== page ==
Like it or not, the sex trade exists in every capital city right across the world. Including ours.
Whether you frown on it, avail of it, or anything in between, how we treat each other is a reflection of our society. And in St. John’s, we’re not treating our sex workers with compassion and decency.
This is why NDP Critic for the Status of Women, Gerry Rogers, has been begging government to reconsider an application for funding that would allow the Safe Harbour Outreach Program (SHOP) to continue its important work. SHOP is the province’s only support system for sex workers; it protects these vulnerable women, and helps them in many ways, such as connecting them with non-judgmental supportive services, safety training, career exit planning, or referrals to legal help.
In Gerry’s own words, “SHOP often provides life saving work to some of our most vulnerable women, many of whom are young and some of whom are involved in sex work for survival. It is a comprehensive program … that assists women with health issues, safety measures, and advocacy. They also help women find education, employment opportunities, and housing for those who want to move out of sex work.”
Both SHOP and the St. John’s Status of Women have submitted applications for this funding, to different Status of Women Ministers, including the premier himself. And haven’t heard back. They haven’t received this funding, despite rumours there was a million bucks left in a pot that could’ve been used for this. While some of us will always choose to ignore there is a sex industry in St. John’s, the majority of us should agree we ought to be doing all we can to keep it above board, safe, and respectable. The situation here is exasperated by the fact we have city councillors striving to shut down safe and respectable “adult parlours,” and a provincial government not helping the women that councillors or neighbours want to cast into the streets.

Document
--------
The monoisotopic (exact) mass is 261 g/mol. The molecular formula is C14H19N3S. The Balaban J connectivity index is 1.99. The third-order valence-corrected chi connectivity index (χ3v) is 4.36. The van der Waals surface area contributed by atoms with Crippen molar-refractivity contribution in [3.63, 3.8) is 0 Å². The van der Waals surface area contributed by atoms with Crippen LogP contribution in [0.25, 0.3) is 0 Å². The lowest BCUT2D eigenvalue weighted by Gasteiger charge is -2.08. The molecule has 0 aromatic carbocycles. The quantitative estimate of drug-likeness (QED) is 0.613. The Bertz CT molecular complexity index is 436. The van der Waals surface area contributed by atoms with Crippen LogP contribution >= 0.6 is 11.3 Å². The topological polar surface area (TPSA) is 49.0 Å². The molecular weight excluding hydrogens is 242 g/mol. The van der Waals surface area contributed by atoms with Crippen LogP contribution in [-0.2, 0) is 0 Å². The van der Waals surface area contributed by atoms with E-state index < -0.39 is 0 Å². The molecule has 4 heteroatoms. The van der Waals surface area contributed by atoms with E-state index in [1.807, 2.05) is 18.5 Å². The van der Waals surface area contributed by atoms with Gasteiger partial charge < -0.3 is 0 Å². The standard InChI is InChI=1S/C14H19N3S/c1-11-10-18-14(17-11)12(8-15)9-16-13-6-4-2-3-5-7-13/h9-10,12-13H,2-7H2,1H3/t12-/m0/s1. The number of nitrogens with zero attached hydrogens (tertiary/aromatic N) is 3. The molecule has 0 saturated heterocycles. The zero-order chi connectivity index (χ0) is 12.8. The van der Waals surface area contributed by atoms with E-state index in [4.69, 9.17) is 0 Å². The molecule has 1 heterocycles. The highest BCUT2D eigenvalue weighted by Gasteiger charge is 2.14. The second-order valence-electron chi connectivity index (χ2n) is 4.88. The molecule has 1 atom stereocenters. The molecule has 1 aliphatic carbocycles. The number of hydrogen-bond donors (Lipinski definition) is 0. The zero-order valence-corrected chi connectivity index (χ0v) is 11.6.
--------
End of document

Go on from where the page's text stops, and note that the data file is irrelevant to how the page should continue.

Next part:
But that’s a whole other can of worms to open. Yes, there are houses in St. John’s were sexy things happen … and you should want these things to be happening inside – that way, the sex industry will remain safely above ground, not shadily underground.
Not funding such solid programs as SHOP is a declaration that we don’t consider “certain people” worthy of safety and concern and decency. The sex trade is real, it’s going to happen here, so it’s best we relegate it to legit, in-house businesses, and it’s ideal to fund well-intentioned, very necessary programs like SHOP. That way this “shady industry” won’t descend to the shadiest depths it can when we turn a blind eye and cold shoulder towards it. We Newfoundlanders do, after all, like to claim we’re the friendliest, kindest folks in the country. Our government’s silence about funding SHOP begs to differ. Saying NO is fine, if harsh, but not saying anything implies it’s not even worth discussing.
Thank you Chad for writing about this. The people at SHOP are struggling to do important work and have helped us deal with a myriad of issues. Women involved in this industry can become targets for online and real life harassment, stalking and abuse simply because of the work they do. SHOP offers help, protection and support when we need it and when we are at our most vulnerable points.
I sincerely hope that the government of Newfoundland and Labrador can find some funding for the Safe Harbour Outreach Program. After all, SHOP does the work that no one else is willing to do.